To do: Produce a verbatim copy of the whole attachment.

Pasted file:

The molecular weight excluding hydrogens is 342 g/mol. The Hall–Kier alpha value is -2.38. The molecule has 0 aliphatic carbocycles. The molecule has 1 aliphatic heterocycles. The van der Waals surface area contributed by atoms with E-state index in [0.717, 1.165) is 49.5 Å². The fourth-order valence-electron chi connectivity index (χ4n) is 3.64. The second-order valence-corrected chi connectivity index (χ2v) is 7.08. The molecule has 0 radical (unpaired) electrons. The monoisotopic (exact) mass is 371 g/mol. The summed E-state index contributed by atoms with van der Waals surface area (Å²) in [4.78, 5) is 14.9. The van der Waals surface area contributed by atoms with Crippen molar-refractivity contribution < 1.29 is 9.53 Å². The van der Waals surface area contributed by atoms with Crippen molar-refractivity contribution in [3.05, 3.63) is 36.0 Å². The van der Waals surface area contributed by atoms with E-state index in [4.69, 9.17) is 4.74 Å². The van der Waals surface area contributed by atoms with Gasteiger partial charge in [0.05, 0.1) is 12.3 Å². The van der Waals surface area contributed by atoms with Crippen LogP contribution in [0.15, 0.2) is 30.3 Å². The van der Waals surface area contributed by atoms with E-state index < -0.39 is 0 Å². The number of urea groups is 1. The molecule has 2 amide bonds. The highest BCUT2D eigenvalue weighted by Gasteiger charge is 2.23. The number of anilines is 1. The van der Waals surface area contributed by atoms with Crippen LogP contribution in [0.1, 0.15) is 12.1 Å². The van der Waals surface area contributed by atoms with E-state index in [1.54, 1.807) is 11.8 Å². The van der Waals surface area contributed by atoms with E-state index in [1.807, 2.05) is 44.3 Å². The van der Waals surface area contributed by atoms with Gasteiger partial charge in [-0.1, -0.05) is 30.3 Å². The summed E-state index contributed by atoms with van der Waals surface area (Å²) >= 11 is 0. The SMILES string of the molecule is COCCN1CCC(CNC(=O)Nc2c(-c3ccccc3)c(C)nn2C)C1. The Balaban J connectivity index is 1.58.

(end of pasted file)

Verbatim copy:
The molecular weight excluding hydrogens is 342 g/mol. The Hall–Kier alpha value is -2.38. The molecule has 0 aliphatic carbocycles. The molecule has 1 aliphatic heterocycles. The van der Waals surface area contributed by atoms with E-state index in [0.717, 1.165) is 49.5 Å². The fourth-order valence-electron chi connectivity index (χ4n) is 3.64. The second-order valence-corrected chi connectivity index (χ2v) is 7.08. The molecule has 0 radical (unpaired) electrons. The monoisotopic (exact) mass is 371 g/mol. The summed E-state index contributed by atoms with van der Waals surface area (Å²) in [4.78, 5) is 14.9. The van der Waals surface area contributed by atoms with Crippen molar-refractivity contribution < 1.29 is 9.53 Å². The van der Waals surface area contributed by atoms with Crippen molar-refractivity contribution in [3.05, 3.63) is 36.0 Å². The van der Waals surface area contributed by atoms with E-state index in [4.69, 9.17) is 4.74 Å². The van der Waals surface area contributed by atoms with Gasteiger partial charge in [0.05, 0.1) is 12.3 Å². The van der Waals surface area contributed by atoms with Crippen LogP contribution in [0.15, 0.2) is 30.3 Å². The van der Waals surface area contributed by atoms with E-state index < -0.39 is 0 Å². The number of urea groups is 1. The molecule has 2 amide bonds. The highest BCUT2D eigenvalue weighted by Gasteiger charge is 2.23. The number of anilines is 1. The van der Waals surface area contributed by atoms with Crippen LogP contribution in [0.1, 0.15) is 12.1 Å². The van der Waals surface area contributed by atoms with E-state index in [1.54, 1.807) is 11.8 Å². The van der Waals surface area contributed by atoms with E-state index in [1.807, 2.05) is 44.3 Å². The van der Waals surface area contributed by atoms with Gasteiger partial charge in [-0.1, -0.05) is 30.3 Å². The summed E-state index contributed by atoms with van der Waals surface area (Å²) >= 11 is 0. The SMILES string of the molecule is COCCN1CCC(CNC(=O)Nc2c(-c3ccccc3)c(C)nn2C)C1. The Balaban J connectivity index is 1.58.